Sequestration of the active site by interdomain shifting. Crystallographic and spectroscopic evidence for distinct conformations of L-3-hydroxyacyl-CoA dehydrogenase.Barycki, J.J., O'Brien, L.K., Strauss, A.W., Banaszak, L.J.
(2000) J Biol Chem 275: 27186-27196
- PubMed: 10840044
- DOI: 10.1074/jbc.M004669200
- Primary Citation of Related Structures:
1F12, 1F0Y, 1F17, 1F14
- PubMed Abstract:
- Biochemical Characterization and Crystal Structure Determination of Human Heart Short Chain L-3-Hydroxyacyl-CoA Dehydrogenase Provide Insights into Catalytic Mechanism
Barycki, J.J., O'Brien, L.K., Bratt, J.M., Zhang, R., Sanishvili, R., Strauss, A.W., Banaszak, L.J.
(1999) Biochemistry 38: 5786
l-3-Hydroxyacyl-CoA dehydrogenase reversibly catalyzes the conversion of l-3-hydroxyacyl-CoA to 3-ketoacyl-CoA concomitant with the reduction of NAD(+) to NADH as part of the beta-oxidation spiral. In this report, crystal structures have been solved ...
l-3-Hydroxyacyl-CoA dehydrogenase reversibly catalyzes the conversion of l-3-hydroxyacyl-CoA to 3-ketoacyl-CoA concomitant with the reduction of NAD(+) to NADH as part of the beta-oxidation spiral. In this report, crystal structures have been solved for the apoenzyme, binary complexes of the enzyme with reduced cofactor or 3-hydroxybutyryl-CoA substrate, and an abortive ternary complex of the enzyme with NAD(+) and acetoacetyl-CoA. The models illustrate positioning of cofactor and substrate within the active site of the enzyme. Comparison of these structures with the previous model of the enzyme-NAD(+) complex reveals that although significant shifting of the NAD(+)-binding domain relative to the C-terminal domain occurs in the ternary and substrate-bound complexes, there are few differences between the apoenzyme and cofactor-bound complexes. Analysis of these models clarifies the role of key amino acids implicated in catalysis and highlights additional critical residues. Furthermore, a novel charge transfer complex has been identified in the course of abortive ternary complex formation, and its characterization provides additional insight into aspects of the catalytic mechanism of l-3-hydroxyacyl-CoA dehydrogenase.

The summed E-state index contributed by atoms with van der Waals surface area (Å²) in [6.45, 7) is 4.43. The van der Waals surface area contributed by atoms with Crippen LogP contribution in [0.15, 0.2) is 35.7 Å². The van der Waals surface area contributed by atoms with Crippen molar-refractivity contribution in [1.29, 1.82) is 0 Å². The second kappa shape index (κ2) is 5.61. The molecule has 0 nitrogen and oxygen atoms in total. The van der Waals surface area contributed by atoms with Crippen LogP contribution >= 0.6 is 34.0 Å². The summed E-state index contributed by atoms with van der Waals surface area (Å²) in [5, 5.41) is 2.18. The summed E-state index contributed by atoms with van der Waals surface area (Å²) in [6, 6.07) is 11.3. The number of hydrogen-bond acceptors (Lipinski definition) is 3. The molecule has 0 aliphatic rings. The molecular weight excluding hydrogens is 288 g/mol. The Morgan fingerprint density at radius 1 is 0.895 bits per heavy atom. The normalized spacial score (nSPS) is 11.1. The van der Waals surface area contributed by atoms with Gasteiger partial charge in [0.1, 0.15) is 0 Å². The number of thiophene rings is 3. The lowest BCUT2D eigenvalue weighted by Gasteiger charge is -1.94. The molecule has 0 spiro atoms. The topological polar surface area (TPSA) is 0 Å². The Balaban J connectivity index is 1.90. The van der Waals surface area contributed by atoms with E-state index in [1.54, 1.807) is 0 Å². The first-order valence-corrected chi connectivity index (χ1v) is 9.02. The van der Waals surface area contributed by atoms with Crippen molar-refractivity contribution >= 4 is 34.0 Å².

Department of Biochemistry, Molecular Biology, and Biophysics, University of Minnesota, Minneapolis, Minnesota 55455, USA.